The morphologies of the reaction products were characterized by scanning electron microscopy (SEM, JEOL-JSM-6700F), transmission electron microscopy (TEM, Hitachi H7650 and HRTEM, JEOL 2010). X-ray diffraction (XRD) was performed on a Philips X’ Pert Super diffractometer with Cu K α radiation (λ = 1.54178 ?). The Brunauer–Emmett–Teller (BET) surface area and Barrett–Joyner–Halenda (BJH) pore distri-bution plots were measured on a Micromeritics ASAP 2020 accelerated surface area and porosimetry system. Before analysis, the samples were allowed to dry

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under vacuum and degas at 300 °C for 0.5 h under

vacuum (10–5 bar).

2.4 Electrochemical measurements The electrochemical properties of nano-silicon electrodes

were measured with coin-type half cells (2016 R-type)

which were assembled in an argon-filled glove box (H 2O, O 2 < 1 ppm). The working electrode was prepared

by mixing the nano-silicon material, super P carbon

black and sodium alginate (SA) binder in a weight ratio of 60:20:20 in water as solvent. The slurry was

pasted onto a Cu foil and then dried in a vacuum oven

at 80 °C for 12 h. The active material density of each

cell was determined to be 0.5–1.0 mg·cm –2. Metallic Li

sheet was used as the counter electrode, and 1 M LiPF 6

in a mixture of ethylene carbonate/dimethylcarbonate

(EC/DMC; 1:1 by volume) and 10 wt.% fluoroethylene

carbonate (FEC) was used as the electrolyte (Zhuhai

Smoothway Electronic Materials Co., Ltd. (China)). Galvanostatic measurements were made using a LAND-CT2001A instrument at room temperature that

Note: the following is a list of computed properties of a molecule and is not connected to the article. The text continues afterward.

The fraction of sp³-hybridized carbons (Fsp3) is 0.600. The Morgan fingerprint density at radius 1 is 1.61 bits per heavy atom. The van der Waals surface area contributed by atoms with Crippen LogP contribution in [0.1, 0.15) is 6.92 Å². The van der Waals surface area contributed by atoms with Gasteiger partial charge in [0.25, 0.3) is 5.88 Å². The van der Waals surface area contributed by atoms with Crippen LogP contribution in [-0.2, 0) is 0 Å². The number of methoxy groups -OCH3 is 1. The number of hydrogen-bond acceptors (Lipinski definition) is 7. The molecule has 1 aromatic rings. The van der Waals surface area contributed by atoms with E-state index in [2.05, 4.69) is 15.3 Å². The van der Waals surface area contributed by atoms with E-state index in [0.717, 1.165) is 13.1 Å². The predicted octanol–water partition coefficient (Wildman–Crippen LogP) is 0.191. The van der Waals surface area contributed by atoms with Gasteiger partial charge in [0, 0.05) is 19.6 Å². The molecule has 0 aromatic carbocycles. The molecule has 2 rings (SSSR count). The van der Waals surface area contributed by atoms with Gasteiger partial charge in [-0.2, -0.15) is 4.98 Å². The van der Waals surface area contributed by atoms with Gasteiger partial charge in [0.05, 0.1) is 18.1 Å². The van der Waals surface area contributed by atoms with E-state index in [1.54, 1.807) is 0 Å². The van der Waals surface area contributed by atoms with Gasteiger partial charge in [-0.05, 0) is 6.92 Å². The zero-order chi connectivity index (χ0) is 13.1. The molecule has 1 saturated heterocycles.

was cycled between 0.005 V and 1.50 V versus Li +/Li

at a rate of 0.36–18 A·g –1.

3 Results and discussion

Silica sol was converted into H 2/Si by the hydrothermal

reduction process with Mg in a stainless steel autoclave.

X-ray powder diffraction (XRD) analysis (Fig. S1, in the ESM) confirmed the main components to be MgO

and Si. Trace amounts of Mg(OH)2 and Mg 2SiO 4 were

also detected in the XRD pattern. The composite reacted specimens were then immersed in a 1 M HCl solution for several hours to remove MgO and

Mg(OH)2 (Fig. S2, in the ESM) and further treated

with HF solution to remove unreacted silica and other impurities formed during reduction.

The XRD pattern of the resulting silicon-based

product is shown in Fig. 1(a). All the peaks can be indexed to the standard pattern of cubic silicon (JPCDS 27-1402) with calculated lattice constants of a = 5.408 ?,

which is close to the reported value of 5.430 ?. The yield of this Si material is above 25%. Moreover, the 2p Si XPS (X-ray photoelectron spectroscopy) spectrum

of the as-prepared sample (Fig. 1(b)) shows—in addition to the strong peak of silicon at 99 eV—a weak peak at 103.5 eV , indicating the existence of small amount of amorphous SiO 2 [24]. Figure 2 shows the scanning electron microscopy (SEM) and transmission electron microscopy (TEM) images of the as-prepared nano-silicon. From the SEM image (Fig. 2(a)), one can see that the as-prepared silicon is composed of uniform sphere-like nano-particles with average diameter of 80 nm. The TEM